In the Nage-no-Kata, Tori and Uke should have the same technical abilities. Uke changes his attack method each time and forces Tori always to react in a different way. Tori breaks off his attack at first, but then moves immediately into the attack movements, following on with them or moving into a different direction. Uke always attacks in earnest, and Tori acts decisively and forcefully. Unnecessary movement should be avoided.
The throws should be executed perfectly and dynamically and the overall picture must exude calmness and harmony.
The Nage-no-Kata are, generally speaking, the first Kata that the Judoka has to learn. By learning them, in addition to the technical principles of the specific throws, he also learns the general rules such as the greeting, body posture, how to walk and move etc., that are also relevant for the other Kata.
Fifteen throwing techniques in five groups have to be demonstrated:
1st Group: Te-waza (Hand Techniques)
Uki-otoshi, Seoi-nage, Kata-guruma
2nd Group: Koshi-waza (Hip Throws)
Uki-goshi, Harai-goshi, Tsuri-komi-goshi
3rd Group: Ashi-waza (Leg and Foot Techniques)
Okuri-ashi-barai, Sasae-tsuri-komi-ashi, Uchi-mata
4th Group: Ma-sutemi-waza (‘Sacrificial Throws on the Back’ Techniques)
Tomoe-nage, Ura-nage, Sumi-gaeshi
5th Group: Yoko-sutemi-waza (‘Sacrificial Throws on the Side’ Techniques)
Yoko-gake, Yoko-guruma, Uki-waza
It is important before you start performing Kata that you familiarize yourself with the layout of the mat. Good use of the area and the symmetry of a performance are important criteria and play an important role in the judging of the impression made by a Kata performance.
In the following description, as in later detailed presentations of the throws, we use an 8 x 8 m large mat. This size permits ideal conditions for the Kata and should be the one used by the candidate for a Dan grading test.
With an 8 x 8m mat, the internal green area measures 6 x 6 m. This is surrounded by a border in red, bringing the total size up to 8 x 8 m. Serving as a safety zone, there must be at least one row of green mats.
The throw on Uke must always occur inside the red zone. For this reason, the starting position will vary for the various throwing techniques. In Kata championships, a foot on the red area of the mat during the execution of a throw is penalized by the deduction of a point. Regarding this aspect, the graders in a Dan test often overlook the deduction and do not always penalize this foul. Nevertheless, the candidate should always try to keep within this ruling. However, Uke may not be thrown so that he lands outside the red extremities of the mat, neither in the grading test nor in a competition.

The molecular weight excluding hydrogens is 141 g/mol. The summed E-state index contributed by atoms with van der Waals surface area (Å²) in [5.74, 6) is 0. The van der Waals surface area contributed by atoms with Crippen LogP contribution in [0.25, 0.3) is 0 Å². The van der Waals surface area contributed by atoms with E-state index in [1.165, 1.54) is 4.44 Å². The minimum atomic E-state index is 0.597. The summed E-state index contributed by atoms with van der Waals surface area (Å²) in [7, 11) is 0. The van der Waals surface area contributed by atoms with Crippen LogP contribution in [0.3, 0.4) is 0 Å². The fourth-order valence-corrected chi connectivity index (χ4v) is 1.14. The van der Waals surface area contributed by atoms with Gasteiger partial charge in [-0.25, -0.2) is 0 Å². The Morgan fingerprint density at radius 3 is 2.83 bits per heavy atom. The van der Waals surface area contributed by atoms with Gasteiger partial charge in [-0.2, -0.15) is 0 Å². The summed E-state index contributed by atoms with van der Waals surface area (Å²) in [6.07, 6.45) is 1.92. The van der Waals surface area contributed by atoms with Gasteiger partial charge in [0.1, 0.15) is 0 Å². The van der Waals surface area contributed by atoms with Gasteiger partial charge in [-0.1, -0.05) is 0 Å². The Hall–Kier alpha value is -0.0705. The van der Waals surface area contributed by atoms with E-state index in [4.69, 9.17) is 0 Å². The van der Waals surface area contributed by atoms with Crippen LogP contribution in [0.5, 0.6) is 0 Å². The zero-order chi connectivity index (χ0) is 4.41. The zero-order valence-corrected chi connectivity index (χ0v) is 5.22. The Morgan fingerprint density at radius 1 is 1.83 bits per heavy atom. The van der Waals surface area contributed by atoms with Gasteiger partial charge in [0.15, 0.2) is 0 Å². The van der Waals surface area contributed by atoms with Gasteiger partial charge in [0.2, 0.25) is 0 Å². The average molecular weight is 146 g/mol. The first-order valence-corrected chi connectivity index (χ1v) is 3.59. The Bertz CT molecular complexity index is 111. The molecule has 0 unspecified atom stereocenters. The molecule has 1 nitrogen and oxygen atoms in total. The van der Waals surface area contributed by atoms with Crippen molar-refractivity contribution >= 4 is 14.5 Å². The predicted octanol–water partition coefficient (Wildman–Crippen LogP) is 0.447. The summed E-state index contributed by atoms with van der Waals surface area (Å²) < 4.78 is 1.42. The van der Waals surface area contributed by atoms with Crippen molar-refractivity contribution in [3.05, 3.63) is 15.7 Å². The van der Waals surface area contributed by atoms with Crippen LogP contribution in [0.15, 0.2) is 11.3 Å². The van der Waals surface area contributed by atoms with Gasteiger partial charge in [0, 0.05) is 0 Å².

If the mat is only 6 x 6 m, the red border can be used so that preparation and the appropriate throw can be made. In this case, Tori and Uke stand outside the red border to make their greetings.
On the other hand, when you have a 10 x 10 m mat and you are both the normal size, you may have problems with your orientation. In this case the greetings should take place inside the red border so that the same conditions are achieved as actions used with an 8 x 8 m mat.
Mat – size 8 x 8 m
Mat – size 10 x 10 m
Mat – size 6 x 6 m
The performance of the Kata takes place on the Joseki side of the mat – the side of honor. In a Dan grading test the judges sit on this side. In a Kata championship the referees also sit on this side. If the Kata is being demonstrated to a particularly interested audience then they should be sat down also on this side. In order to establish the starting positions for Tori and Uke, the first thing is to decide on which side of the mat the Joseki is.
In carrying out the initial and final greeting, Tori stands on the right-hand side and Uke stands on the left-hand side when looking from the Joseki position. In the pauses between the individual groups of throws, both Tori and Uke have the opportunity to adjust their Judogi. Seen from the Joseki side, these positions are for Tori on the right-hand side and for Uke on the left-hand side.
If Tori and Uke have to move to get to the next starting position after having executed a throw, they are both required to turn so that they do not show their backs to the Joseki side. Where, however, it is unavoidable because of the requirements of the Judo movements then there can be short exceptional instances when they will have their backs to the Joseki side.